And I'll put that up here as well. And that looks pretty good. So there's some other types of variables that we can use, we can do our fonts if we wanted to with variables, but one of the things that we can do is create custom variables, and those are slightly different. You begin them with this @ sign, and then you can create either like a custom media query, so you can say custom-media, and I'm going to make this a rule that is a minimum width of less than or equal to 600 pixels.
And I'll create another custom variable here, another custom media variable. This one is going to be called max, and it's dash dash min and dash dash max, and then this one's going to be less than 600 pixels, or actually greater than 600 pixels. Let's give it some space here so that it looks nice. And now whenever we're using media queries, then we can use that variable, and it becomes just a lot easier to read.
So for example here, where we're doing in the BTN hamburger, instead of writing all this, we can just say media and use our min variable. And that is a lot easier to read. Let's go ahead and do some more, so like in the navbar, or actually in the container, here's another one, where we can use, let's just go ahead and copy this one 'cause it's a little quicker. And for the container, we'll also use at the minimum sort of media query break point.
Then we can do that one, and then for the navbar, instead of writing all that, we'll just use the max keyword here. And for this navbar hidden, same thing. We're going to use min on that one as well, and then for the a-hover, we'll use the min.
So it just becomes easier to read and also easier to update. If we wanted to change these values, then we have one place where we change them. Yeah, so if you get something like this, one of the things that you need to make sure is that you add a space right after the definition here and here, and that's going to fix that issue. So it is a little bit specific in the way that you have to code it. So if you take a look at it now, it works just like it did before. So that's great. Now we can also create what's called a custom selector, so this one's a little bit different but pretty useful also.
So you can say custom selector and we'll create a custom selector called headings for all of our headings level one, two, three, four, five and six. And what we can do then is use that to make some styles that modify all of our headings.
So we'll do dash dash, and I do need to put two dashes here. And do dash dash headings, and I can modify the headings here. So let's do margin-top zero, clear out the margin on the top, margin bottom one rem, and then we'll make the color different just so we can see that a change has happened. So we'll do red here and you do have to put that colon, actually.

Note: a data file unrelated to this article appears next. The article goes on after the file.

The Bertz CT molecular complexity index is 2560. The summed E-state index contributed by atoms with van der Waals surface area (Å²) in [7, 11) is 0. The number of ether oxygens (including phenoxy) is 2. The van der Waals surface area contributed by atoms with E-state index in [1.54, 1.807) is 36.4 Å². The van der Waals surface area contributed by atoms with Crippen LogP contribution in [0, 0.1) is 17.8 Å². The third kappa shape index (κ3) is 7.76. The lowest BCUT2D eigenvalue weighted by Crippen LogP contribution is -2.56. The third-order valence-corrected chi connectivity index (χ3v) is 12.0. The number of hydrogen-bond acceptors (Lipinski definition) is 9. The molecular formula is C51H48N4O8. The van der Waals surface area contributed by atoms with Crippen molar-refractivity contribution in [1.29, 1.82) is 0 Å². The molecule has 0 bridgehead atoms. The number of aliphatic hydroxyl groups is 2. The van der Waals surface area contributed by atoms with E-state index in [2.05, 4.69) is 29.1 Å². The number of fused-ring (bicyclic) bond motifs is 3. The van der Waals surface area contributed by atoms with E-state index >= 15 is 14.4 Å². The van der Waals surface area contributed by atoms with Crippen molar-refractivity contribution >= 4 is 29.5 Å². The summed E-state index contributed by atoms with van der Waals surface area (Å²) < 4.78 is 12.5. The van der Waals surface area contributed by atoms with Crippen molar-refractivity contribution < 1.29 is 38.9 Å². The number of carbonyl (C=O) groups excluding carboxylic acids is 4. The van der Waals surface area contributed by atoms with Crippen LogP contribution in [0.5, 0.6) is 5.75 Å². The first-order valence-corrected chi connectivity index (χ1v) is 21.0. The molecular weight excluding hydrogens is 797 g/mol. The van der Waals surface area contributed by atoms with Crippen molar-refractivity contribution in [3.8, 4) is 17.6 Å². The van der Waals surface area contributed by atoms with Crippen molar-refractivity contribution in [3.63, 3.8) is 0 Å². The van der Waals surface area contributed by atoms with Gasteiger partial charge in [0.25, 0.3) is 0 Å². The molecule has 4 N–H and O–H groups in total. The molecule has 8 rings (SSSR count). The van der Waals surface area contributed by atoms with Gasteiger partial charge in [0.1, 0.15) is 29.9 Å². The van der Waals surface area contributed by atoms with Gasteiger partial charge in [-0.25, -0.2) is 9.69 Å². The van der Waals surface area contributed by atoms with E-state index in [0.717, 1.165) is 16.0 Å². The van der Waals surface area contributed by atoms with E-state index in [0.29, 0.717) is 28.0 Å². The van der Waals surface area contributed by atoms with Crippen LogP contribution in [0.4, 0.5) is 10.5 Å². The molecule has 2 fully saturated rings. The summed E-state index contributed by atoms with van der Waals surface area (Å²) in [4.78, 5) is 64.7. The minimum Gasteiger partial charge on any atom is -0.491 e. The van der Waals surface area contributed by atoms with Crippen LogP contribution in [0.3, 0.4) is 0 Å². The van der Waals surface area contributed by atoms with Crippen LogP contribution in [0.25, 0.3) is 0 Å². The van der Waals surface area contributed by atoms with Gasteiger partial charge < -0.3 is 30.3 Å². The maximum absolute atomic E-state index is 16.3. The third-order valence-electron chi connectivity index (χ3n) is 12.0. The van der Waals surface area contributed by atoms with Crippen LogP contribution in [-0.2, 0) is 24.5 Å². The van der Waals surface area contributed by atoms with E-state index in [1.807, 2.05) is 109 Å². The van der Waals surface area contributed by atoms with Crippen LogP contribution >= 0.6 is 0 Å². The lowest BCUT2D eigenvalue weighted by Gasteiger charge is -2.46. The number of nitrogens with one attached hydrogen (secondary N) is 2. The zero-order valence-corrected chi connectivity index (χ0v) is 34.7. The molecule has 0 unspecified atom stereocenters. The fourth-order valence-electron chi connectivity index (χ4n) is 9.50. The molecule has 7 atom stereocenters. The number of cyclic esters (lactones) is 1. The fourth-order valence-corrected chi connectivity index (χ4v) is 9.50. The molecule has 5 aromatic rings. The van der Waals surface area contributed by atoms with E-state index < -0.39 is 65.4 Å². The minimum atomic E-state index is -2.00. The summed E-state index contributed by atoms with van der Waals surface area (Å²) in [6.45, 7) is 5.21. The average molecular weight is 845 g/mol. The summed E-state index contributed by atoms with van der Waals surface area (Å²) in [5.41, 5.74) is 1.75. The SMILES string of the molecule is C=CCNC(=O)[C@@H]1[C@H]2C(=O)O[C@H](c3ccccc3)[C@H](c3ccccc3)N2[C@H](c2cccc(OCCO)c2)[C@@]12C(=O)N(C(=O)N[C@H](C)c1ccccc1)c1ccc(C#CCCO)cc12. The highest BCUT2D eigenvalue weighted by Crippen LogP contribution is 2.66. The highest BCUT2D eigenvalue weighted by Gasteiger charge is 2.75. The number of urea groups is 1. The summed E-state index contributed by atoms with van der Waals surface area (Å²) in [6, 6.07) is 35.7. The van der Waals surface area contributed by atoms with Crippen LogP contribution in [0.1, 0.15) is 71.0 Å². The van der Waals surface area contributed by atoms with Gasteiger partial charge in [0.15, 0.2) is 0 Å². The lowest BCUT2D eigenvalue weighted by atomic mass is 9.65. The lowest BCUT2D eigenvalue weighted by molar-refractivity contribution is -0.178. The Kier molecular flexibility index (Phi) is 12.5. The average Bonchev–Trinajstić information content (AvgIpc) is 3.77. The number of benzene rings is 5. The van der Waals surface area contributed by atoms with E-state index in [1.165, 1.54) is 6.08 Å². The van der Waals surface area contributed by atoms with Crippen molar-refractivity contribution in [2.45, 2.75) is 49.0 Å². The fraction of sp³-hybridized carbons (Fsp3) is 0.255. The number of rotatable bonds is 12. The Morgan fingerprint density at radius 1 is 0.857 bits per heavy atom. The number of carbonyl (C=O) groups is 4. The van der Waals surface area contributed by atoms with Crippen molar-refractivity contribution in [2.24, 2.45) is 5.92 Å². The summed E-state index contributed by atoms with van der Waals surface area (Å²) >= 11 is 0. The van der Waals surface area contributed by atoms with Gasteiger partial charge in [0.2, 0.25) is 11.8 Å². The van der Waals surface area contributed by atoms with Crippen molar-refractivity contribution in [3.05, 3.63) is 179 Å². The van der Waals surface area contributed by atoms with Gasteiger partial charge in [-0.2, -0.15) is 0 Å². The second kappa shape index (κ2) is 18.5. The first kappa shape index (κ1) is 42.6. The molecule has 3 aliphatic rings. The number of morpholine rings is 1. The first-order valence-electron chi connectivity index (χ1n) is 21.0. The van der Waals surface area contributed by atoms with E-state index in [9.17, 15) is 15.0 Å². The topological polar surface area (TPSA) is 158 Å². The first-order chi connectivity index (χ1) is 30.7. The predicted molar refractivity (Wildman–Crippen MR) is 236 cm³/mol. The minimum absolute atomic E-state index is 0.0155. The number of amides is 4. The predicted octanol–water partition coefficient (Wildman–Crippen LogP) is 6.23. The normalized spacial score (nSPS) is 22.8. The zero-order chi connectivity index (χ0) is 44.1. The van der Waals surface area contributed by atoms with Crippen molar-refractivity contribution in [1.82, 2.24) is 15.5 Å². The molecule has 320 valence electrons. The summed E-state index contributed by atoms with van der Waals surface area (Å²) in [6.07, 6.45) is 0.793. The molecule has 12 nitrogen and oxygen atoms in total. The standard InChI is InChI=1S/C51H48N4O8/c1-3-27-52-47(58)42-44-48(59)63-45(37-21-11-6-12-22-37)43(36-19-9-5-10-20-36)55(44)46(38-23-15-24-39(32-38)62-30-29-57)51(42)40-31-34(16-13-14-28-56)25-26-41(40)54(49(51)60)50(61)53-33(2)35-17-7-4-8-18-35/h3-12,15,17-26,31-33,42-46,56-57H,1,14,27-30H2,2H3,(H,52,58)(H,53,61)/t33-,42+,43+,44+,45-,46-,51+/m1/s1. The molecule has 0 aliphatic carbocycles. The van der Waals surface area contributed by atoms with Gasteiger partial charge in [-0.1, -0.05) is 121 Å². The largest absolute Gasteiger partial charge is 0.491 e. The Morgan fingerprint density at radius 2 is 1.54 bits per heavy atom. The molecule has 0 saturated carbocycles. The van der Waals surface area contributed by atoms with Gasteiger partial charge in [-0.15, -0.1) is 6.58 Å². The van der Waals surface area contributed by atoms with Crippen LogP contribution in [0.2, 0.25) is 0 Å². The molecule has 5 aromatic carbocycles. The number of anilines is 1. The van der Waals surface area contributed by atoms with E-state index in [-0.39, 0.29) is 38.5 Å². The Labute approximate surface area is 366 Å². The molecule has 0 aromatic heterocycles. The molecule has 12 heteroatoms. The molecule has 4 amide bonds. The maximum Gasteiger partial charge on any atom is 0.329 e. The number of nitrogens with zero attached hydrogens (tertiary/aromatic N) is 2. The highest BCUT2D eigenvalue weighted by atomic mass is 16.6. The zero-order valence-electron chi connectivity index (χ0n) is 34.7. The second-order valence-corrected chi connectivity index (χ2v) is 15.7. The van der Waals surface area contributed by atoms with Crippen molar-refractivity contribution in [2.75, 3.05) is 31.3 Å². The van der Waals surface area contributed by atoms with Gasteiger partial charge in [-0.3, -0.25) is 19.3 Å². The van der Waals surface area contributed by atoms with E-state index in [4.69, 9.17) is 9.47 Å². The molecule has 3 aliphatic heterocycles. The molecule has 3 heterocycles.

This colon is part of the headings name. And you can see that that updates pretty well, so that's another really cool thing that you can do. And you can even create a variable that is more complicated than just a single line right here. So let's go ahead and grab this button, and we'll just get the whole thing and define sort of almost like a mix in. So we'll take this button, we will put it in this root section, we'll just put it in here somewhere.
And we'll just paste it. Let's go ahead and indent it. And we'll define it, though, as a variable, and then that variable can actually be a series of rules just like we did here. And then when we actually want to use that series of rules, we can go to this button hamburger and just ask it to go ahead and apply that variable we called btn.
This is going to apply all the rules from that variable, and then work just like before. So let's go ahead and change this button here to red, so you can see that it does work. And put it back to green. And everything works just like it did before, with a few minor changes to the style sheet. So really using these kind of things in your CSS shows that you're interested in staying with the cutting edge of what's happening with CSS, and this kind of stuff can really be useful in saving you some time when doing projects.
So here's some pages where you can get more information about working with variables, as well as some related courses with information on how to set up these things with Gulp JS, and use the PostCSS plug-ins in different useful ways. These courses go much farther than what I can do in these quick, short lessons. If you've got any questions that you've been asked or have asked in interviews, make sure you connect with me on Linked In or just about any social media network like Twitter, or GitHub, at planetoftheweb.
Skill Level Intermediate